A specially configured bore (FIGS. 2, 7, and 8) extends generally axially through regulator 10. Generally cylindrical wall 128 is adapted to sealingly engage o-ring seal 44. Female thread 132 is adapted to threadably engage with male thread 35 (Figs, 9 and 11). Generally cylindrical wall 106 is adapted to sealingly engage with o-ring seal 48. Female thread 130 is adapted to threadably engage male thread 58 (FIGS. 14 and 16). An annular shoulder 70 defines a strut passage 80 therethrough, and a spring retainer boss 68. Piston spring 32 is retained between spring retainer boss 68 and spring retainer face 66 on piston member 22. The female threads in fill port 76 are adapted to threadably mate with a conventional filling attachment 120. Likewise, the female threads in pressure gage port 140 are adapted to mate with conventional gas pressure gage 118. Female threads in pressure rupture disk port 166 are adapted to mate with male threads 156 in a pressure rupture disk plug 148 (FIGS. 17, 18, and 19). A pressure rupture disk plug is marked (see FIG. 18) with the pressure at which rupture disk 150 will rupture. When a rupture occurs, overpressurized gas will flow through relief channel 152 and out relief ports 154. To avoid as much as possible the risk of exposing an operator to the overpressurized gas, relief ports 154 discharge laterally along body 14 rather than directly outwardly. Over pressure in the interior 38 of canister 12 thus causes rupture disk 150 to rupture without entering the pressurized chamber.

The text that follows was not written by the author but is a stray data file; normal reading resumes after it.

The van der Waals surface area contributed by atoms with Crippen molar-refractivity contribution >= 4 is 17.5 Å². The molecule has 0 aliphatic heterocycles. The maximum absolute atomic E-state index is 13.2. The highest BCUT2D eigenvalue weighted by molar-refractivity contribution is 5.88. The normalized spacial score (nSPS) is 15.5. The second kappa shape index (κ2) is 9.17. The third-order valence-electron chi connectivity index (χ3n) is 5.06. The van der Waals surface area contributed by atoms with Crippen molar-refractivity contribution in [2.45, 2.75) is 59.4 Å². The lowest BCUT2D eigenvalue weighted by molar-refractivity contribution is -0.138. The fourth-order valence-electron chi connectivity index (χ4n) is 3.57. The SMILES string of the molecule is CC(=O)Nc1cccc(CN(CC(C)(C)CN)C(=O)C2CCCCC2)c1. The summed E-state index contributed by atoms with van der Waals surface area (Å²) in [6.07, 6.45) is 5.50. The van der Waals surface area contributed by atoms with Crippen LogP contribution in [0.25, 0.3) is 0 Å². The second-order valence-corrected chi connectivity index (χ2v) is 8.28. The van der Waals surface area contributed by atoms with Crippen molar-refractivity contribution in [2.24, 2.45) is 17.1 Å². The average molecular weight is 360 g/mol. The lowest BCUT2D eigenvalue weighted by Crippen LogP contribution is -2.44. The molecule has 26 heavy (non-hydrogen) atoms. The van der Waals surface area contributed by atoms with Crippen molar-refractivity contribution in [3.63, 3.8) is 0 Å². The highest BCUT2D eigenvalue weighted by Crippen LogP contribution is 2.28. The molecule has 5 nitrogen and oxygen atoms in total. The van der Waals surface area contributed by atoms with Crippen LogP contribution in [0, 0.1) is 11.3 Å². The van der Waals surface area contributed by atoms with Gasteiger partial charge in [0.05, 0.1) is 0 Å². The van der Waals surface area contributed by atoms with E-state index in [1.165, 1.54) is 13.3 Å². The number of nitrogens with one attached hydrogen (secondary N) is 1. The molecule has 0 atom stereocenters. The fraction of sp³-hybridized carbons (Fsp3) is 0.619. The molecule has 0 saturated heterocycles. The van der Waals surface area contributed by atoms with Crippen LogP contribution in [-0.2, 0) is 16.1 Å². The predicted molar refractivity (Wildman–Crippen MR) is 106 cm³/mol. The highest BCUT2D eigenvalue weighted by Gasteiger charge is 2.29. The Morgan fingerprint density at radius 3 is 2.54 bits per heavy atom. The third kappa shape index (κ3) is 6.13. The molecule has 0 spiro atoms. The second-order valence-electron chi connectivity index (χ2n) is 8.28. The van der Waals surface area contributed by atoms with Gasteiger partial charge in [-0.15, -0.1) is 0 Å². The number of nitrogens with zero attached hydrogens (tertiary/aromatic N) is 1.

It can be seen that this process can occur at high speeds and, depending on the marker, the regulator 10 can provide compressed air to the marker that will allow the marker to expel as many as 40 paint balls per second.
The foregoing detailed description of the invention is intended to be illustrative and not intended to limit the scope of the invention. Changes and modifications are possible with respect to the foregoing description, and it is understood that the invention may be practiced otherwise than that specifically described herein and still be within the scope of the claims.
Patent applications by Daniel Colby, Elk Grove, IL US
Patent applications in class By valve means
Patent applications in all subclasses By valve means